If you donate intellectual property (such as patents) to charity, you can claim a tax deduction for your generosity. But the 2004 tax law restricts what you can deduct.
Strategy: Give away high-basis property and hold on to low-basis property (unless there are extenuating factors). By doing so, you can maximize the tax benefits for these donations.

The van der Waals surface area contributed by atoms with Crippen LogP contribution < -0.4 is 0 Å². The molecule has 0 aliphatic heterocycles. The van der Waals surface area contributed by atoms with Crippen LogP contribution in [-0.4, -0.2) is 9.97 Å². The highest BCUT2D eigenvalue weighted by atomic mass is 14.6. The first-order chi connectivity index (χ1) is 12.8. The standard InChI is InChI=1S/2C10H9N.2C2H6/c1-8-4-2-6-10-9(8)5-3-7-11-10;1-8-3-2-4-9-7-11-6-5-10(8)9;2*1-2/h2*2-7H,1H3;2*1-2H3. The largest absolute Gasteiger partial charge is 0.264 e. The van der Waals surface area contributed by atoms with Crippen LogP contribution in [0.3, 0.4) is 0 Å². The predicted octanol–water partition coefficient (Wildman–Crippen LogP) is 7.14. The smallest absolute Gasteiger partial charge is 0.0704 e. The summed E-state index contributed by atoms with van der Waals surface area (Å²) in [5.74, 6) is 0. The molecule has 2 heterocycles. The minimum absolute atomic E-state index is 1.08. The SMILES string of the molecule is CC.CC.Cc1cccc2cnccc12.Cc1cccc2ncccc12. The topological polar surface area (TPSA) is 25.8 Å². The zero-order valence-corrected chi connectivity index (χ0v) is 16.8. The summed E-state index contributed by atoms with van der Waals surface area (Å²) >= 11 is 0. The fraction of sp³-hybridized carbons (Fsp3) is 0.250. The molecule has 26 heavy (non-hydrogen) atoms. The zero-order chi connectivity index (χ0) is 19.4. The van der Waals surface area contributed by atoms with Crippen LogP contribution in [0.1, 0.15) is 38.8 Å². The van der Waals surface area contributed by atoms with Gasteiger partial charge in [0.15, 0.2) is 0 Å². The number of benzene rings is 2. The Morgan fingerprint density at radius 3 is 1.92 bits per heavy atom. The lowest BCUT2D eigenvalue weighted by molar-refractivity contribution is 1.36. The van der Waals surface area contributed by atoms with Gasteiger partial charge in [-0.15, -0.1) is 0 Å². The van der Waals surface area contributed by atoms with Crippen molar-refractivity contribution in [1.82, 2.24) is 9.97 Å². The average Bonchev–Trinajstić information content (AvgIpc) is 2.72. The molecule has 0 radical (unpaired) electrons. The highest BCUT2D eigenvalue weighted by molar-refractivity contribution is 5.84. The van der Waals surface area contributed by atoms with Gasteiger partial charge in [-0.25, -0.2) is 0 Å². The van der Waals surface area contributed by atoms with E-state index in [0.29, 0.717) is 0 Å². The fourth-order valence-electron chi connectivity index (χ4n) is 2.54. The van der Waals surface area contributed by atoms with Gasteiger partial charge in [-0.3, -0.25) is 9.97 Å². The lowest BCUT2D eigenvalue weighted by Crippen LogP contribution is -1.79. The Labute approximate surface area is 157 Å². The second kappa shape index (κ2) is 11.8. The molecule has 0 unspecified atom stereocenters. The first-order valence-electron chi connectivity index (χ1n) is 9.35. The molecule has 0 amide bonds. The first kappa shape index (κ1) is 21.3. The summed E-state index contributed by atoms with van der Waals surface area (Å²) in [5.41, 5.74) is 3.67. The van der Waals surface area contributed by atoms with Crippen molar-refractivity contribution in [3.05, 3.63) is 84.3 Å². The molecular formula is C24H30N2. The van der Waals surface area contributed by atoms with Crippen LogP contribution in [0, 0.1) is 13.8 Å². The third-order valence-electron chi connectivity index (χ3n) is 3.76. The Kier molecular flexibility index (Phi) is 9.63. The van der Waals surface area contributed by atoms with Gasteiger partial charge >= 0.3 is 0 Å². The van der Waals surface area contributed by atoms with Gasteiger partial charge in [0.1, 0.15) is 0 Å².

Your write-off for intellectual-property donations made after June 3, 2004, is limited to the lesser of your basis in the property or its fair market value. In most cases, your deduction won't exceed your cost. But the new law also provides extra deductions over 12 years based on the "qualified donee income" received or accrued by the charity. This extra deduction is figured on a sliding scale percentage allocable to the property for each year.